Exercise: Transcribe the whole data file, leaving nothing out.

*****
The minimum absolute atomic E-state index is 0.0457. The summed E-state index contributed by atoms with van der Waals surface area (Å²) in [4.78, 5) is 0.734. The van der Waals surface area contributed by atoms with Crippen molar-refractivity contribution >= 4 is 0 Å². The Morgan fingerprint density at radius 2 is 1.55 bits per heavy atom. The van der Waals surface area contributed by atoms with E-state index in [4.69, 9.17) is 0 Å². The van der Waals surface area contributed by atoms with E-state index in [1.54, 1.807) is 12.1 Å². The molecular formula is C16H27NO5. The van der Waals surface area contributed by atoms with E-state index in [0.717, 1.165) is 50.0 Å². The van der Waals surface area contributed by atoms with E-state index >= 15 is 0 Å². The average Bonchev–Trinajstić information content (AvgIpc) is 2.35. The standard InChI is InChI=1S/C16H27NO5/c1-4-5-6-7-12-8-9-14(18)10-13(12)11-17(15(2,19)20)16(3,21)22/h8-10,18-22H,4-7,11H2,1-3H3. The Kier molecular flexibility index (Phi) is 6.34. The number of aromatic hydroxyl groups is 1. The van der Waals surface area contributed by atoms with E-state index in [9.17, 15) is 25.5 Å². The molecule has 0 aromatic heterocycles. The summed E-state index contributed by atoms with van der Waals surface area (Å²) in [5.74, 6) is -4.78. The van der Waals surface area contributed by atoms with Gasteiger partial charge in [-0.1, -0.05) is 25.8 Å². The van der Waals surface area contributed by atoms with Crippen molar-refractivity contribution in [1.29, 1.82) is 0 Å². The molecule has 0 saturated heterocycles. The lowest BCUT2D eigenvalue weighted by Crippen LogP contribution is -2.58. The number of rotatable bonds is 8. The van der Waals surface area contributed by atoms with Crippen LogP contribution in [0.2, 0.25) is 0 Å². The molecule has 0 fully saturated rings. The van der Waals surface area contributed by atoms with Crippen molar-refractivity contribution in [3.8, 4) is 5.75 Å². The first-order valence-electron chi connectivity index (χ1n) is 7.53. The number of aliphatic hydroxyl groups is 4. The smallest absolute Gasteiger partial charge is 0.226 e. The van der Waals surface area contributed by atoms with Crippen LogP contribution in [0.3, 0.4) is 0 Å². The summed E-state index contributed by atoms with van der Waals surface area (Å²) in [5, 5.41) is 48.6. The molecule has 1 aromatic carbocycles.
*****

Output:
The minimum absolute atomic E-state index is 0.0457. The summed E-state index contributed by atoms with van der Waals surface area (Å²) in [4.78, 5) is 0.734. The van der Waals surface area contributed by atoms with Crippen molar-refractivity contribution >= 4 is 0 Å². The Morgan fingerprint density at radius 2 is 1.55 bits per heavy atom. The van der Waals surface area contributed by atoms with E-state index in [4.69, 9.17) is 0 Å². The van der Waals surface area contributed by atoms with E-state index in [1.54, 1.807) is 12.1 Å². The molecular formula is C16H27NO5. The van der Waals surface area contributed by atoms with E-state index in [0.717, 1.165) is 50.0 Å². The van der Waals surface area contributed by atoms with E-state index >= 15 is 0 Å². The average Bonchev–Trinajstić information content (AvgIpc) is 2.35. The standard InChI is InChI=1S/C16H27NO5/c1-4-5-6-7-12-8-9-14(18)10-13(12)11-17(15(2,19)20)16(3,21)22/h8-10,18-22H,4-7,11H2,1-3H3. The Kier molecular flexibility index (Phi) is 6.34. The number of aromatic hydroxyl groups is 1. The van der Waals surface area contributed by atoms with E-state index in [9.17, 15) is 25.5 Å². The molecule has 0 aromatic heterocycles. The summed E-state index contributed by atoms with van der Waals surface area (Å²) in [5.74, 6) is -4.78. The van der Waals surface area contributed by atoms with Gasteiger partial charge in [-0.1, -0.05) is 25.8 Å². The van der Waals surface area contributed by atoms with Crippen molar-refractivity contribution in [1.29, 1.82) is 0 Å². The molecule has 0 saturated heterocycles. The lowest BCUT2D eigenvalue weighted by Crippen LogP contribution is -2.58. The number of rotatable bonds is 8. The van der Waals surface area contributed by atoms with Crippen LogP contribution in [0.2, 0.25) is 0 Å². The molecule has 0 fully saturated rings. The van der Waals surface area contributed by atoms with Crippen molar-refractivity contribution in [3.8, 4) is 5.75 Å². The first-order valence-electron chi connectivity index (χ1n) is 7.53. The number of aliphatic hydroxyl groups is 4. The smallest absolute Gasteiger partial charge is 0.226 e. The van der Waals surface area contributed by atoms with Crippen LogP contribution in [0.3, 0.4) is 0 Å². The summed E-state index contributed by atoms with van der Waals surface area (Å²) in [5, 5.41) is 48.6. The molecule has 1 aromatic carbocycles.